You should also check in on family members, friends or neighbors who are elderly or suffer from medical conditions such as high blood pressure or diabetes as they are more vulnerable to high heat emergencies. 

Lead Bioarchaeologist Jennifer Mack pauses for a drink of water while working at the Asylum Hill Project site on campus. Mack's team and others braving the elements this week will experience "feel like" temperatures well over 100 degrees.
Lead Bioarchaeologist Dr. Jennifer Mack pauses for a drink of water while working at the Asylum Hill Project site on campus. Mack's team and others braving the elements this week will experience "feel like" temperatures well over 100 degrees.

Stay safe 

If you are working outside during extreme heat conditions, take precautions to stay safe and avoid heat-related injuries or illnesses.  

  • Wear light, loose-fitted clothing – This will help keep you cool by allowing better air circulation and aiding in the evaporation of sweat.
  • Seek shaded areas or wear a wide-brimmed hat to protect your face from the sun. 
  • Take regular breaks – Avoid over-exerting yourself by taking intermittent breaks in the shade, preferably in an air-conditioned space. 
  • Drink plenty of fluids – When you are dehydrated, your body retains more heat. Staying hydrated helps your body sweat.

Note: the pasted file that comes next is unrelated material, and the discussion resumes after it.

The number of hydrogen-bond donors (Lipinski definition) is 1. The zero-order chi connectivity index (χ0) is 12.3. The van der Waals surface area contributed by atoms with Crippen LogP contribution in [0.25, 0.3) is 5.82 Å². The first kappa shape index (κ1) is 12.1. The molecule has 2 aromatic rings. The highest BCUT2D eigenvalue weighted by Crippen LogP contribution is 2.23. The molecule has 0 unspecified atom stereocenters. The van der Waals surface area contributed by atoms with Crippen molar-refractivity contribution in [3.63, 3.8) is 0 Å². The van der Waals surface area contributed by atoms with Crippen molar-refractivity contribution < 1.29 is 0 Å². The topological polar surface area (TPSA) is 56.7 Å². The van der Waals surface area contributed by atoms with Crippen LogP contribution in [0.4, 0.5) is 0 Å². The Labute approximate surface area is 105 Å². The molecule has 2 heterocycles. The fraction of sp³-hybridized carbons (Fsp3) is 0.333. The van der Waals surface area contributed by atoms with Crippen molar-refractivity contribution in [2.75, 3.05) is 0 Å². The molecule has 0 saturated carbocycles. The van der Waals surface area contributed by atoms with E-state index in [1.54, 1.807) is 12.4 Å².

• Avoid strenuous activity – If it’s necessary, try to complete fatiguing tasks in the early morning or evening to avoid the peak heat of the day. 
  • Avoid alcoholic and caffeinated beverages – Alcohol and caffeine are diuretics, which increase the loss of fluids from your body. 
  • Do NOT leave people or pets in a closed car- According to the National Safety Council, 37 children on average under the age of 15 die each year from heatstroke after being left in a vehicle each year.  

Know the signs 

Before experiencing heat exhaustion or heat stroke, one might suffer from heat cramps, which are painful muscle spasms caused by excessive sweating and loss of electrolytes.  

“When young men and women are out playing sports in the summer, a lot of times they’ll cramp up in their large muscles because of the loss of water and electrolytes through sweat,” said Mangum. “Most of the time, if they just sit down and rehydrate, maybe get a small snack, they’re usually better within an hour or so.”